The positive case for separation invoked the possibility of building a more robust welfare state, funded in good part by the dwindling, but still significant, reserves of oil in the North Sea. This, they said, was only possible when Scotland’s social democratic centre of gravity was no longer subject to distortion from the conservatism of voters in the south-east of England.

The resentments of Scottish nationalists are not imaginary, and their vision of an independent Scotland has much to commend it. But it has not been in the interest of the “Yes” campaign to draw attention to just how much of their case rests on a severely optimistic assessment of their chances of realising that vision. The rest of the United Kingdom would drive a hard bargain during post-independence negotiations. And what chance did a small country (Scotland’s population is around the size of Ahmedabad’s) have of resisting global economic trends that do not favour fiscally extravagant states?

Nor has it been in the interest of nationalists to reveal the extent to which the campaign for independence contains factions with deeply opposed political outlooks. The Scottish National Party, who had been at the centre of the campaign, takes a quite different line on everything from the monarchy to defence to corporation tax when compared with the Scottish Greens and other left-wing parties in the Yes campaign. A coalition of royalists and republicans, NATO enthusiasts and pacifists, nationalists and internationalists needed to keep a great deal off the table to keep the peace even within its own ranks.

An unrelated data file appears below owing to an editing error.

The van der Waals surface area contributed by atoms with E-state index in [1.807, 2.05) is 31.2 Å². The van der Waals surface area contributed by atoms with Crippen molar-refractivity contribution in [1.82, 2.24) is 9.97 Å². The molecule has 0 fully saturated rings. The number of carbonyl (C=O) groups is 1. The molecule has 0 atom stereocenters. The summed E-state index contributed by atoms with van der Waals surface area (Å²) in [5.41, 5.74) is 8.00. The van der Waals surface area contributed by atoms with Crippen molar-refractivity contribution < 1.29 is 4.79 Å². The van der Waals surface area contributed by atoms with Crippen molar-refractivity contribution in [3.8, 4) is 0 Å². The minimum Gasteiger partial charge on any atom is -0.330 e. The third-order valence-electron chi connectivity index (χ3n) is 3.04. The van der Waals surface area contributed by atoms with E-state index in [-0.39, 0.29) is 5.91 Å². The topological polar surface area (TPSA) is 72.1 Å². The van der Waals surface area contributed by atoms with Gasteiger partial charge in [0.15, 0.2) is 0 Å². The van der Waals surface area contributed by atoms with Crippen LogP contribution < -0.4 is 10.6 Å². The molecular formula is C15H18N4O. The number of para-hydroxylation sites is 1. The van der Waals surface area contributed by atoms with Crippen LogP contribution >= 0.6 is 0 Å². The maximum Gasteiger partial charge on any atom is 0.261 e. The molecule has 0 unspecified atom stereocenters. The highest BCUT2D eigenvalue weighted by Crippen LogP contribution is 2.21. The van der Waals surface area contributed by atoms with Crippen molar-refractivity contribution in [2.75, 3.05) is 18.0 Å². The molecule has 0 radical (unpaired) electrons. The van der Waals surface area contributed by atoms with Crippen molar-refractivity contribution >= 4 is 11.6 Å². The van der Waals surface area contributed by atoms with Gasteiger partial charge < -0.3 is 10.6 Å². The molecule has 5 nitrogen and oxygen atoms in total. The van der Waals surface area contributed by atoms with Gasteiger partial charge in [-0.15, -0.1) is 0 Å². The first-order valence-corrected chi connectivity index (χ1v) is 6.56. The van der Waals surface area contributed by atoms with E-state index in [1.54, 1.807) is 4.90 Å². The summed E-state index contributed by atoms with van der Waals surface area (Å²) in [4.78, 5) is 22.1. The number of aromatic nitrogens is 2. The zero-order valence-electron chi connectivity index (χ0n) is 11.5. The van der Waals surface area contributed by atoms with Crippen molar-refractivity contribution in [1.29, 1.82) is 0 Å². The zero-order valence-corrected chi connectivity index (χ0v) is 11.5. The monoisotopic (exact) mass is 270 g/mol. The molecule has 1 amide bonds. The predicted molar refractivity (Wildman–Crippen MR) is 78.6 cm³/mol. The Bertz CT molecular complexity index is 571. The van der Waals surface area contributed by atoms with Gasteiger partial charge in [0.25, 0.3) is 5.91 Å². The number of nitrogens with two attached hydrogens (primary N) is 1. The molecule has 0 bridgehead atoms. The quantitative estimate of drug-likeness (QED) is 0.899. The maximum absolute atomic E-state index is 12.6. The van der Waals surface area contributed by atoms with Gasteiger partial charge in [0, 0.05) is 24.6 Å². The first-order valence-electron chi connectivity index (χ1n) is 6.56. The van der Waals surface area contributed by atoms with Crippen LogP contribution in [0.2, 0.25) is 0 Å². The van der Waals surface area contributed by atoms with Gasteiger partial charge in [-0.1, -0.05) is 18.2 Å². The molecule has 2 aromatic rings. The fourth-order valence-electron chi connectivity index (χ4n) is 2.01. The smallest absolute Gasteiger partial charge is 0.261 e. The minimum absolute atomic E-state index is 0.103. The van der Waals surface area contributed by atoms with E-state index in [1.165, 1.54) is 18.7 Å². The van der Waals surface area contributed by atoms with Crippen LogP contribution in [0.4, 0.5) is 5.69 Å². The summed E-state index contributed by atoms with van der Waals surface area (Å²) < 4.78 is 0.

This is not to mention the dangerous uncertainty about just how much more oil the North Sea has left. An independent Scotland that ran out of oil would have little with which to pay for its social democracy. Attempts to point to these uncomfortable questions tended to provoke defensive responses from the campaign: these were, they repeatedly said, disagreements to be resolved once independence has been won.

To be sure, it is not absurd to defer these questions for debate within an independent Scotland where that debate would not be merely academic. If one takes the right to self-determination seriously, then that right is not conditional on its bearers meeting impossible standards of consensus and foresight. But when the difficult questions are put, one either needs to answer them or offer a convincing reason why something else is more important. The Yes campaign, for all its success in igniting debate and coming much closer to victory than any pollster could have predicted at this time last year, failed to do either.